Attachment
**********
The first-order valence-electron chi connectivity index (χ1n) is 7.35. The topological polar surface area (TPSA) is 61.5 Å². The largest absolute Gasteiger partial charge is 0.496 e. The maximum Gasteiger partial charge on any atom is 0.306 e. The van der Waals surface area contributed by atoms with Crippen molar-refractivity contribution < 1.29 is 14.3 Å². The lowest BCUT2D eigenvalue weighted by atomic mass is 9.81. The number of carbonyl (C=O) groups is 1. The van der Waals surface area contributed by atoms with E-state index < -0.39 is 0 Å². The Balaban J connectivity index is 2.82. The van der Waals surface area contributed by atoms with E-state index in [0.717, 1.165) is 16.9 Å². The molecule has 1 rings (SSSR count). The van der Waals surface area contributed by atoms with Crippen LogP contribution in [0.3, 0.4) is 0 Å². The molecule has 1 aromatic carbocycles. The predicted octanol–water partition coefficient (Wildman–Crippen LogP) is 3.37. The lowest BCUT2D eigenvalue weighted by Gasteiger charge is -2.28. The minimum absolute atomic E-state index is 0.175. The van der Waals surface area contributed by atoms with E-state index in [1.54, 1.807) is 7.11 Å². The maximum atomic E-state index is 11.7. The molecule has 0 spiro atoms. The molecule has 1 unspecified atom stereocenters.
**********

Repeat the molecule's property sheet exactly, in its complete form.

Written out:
The first-order valence-electron chi connectivity index (χ1n) is 7.35. The topological polar surface area (TPSA) is 61.5 Å². The largest absolute Gasteiger partial charge is 0.496 e. The maximum Gasteiger partial charge on any atom is 0.306 e. The van der Waals surface area contributed by atoms with Crippen molar-refractivity contribution < 1.29 is 14.3 Å². The lowest BCUT2D eigenvalue weighted by atomic mass is 9.81. The number of carbonyl (C=O) groups is 1. The van der Waals surface area contributed by atoms with E-state index < -0.39 is 0 Å². The Balaban J connectivity index is 2.82. The van der Waals surface area contributed by atoms with E-state index in [0.717, 1.165) is 16.9 Å². The molecule has 1 rings (SSSR count). The van der Waals surface area contributed by atoms with Crippen LogP contribution in [0.3, 0.4) is 0 Å². The molecule has 1 aromatic carbocycles. The predicted octanol–water partition coefficient (Wildman–Crippen LogP) is 3.37. The lowest BCUT2D eigenvalue weighted by Gasteiger charge is -2.28. The minimum absolute atomic E-state index is 0.175. The van der Waals surface area contributed by atoms with E-state index in [1.54, 1.807) is 7.11 Å². The maximum atomic E-state index is 11.7. The molecule has 0 spiro atoms. The molecule has 1 unspecified atom stereocenters.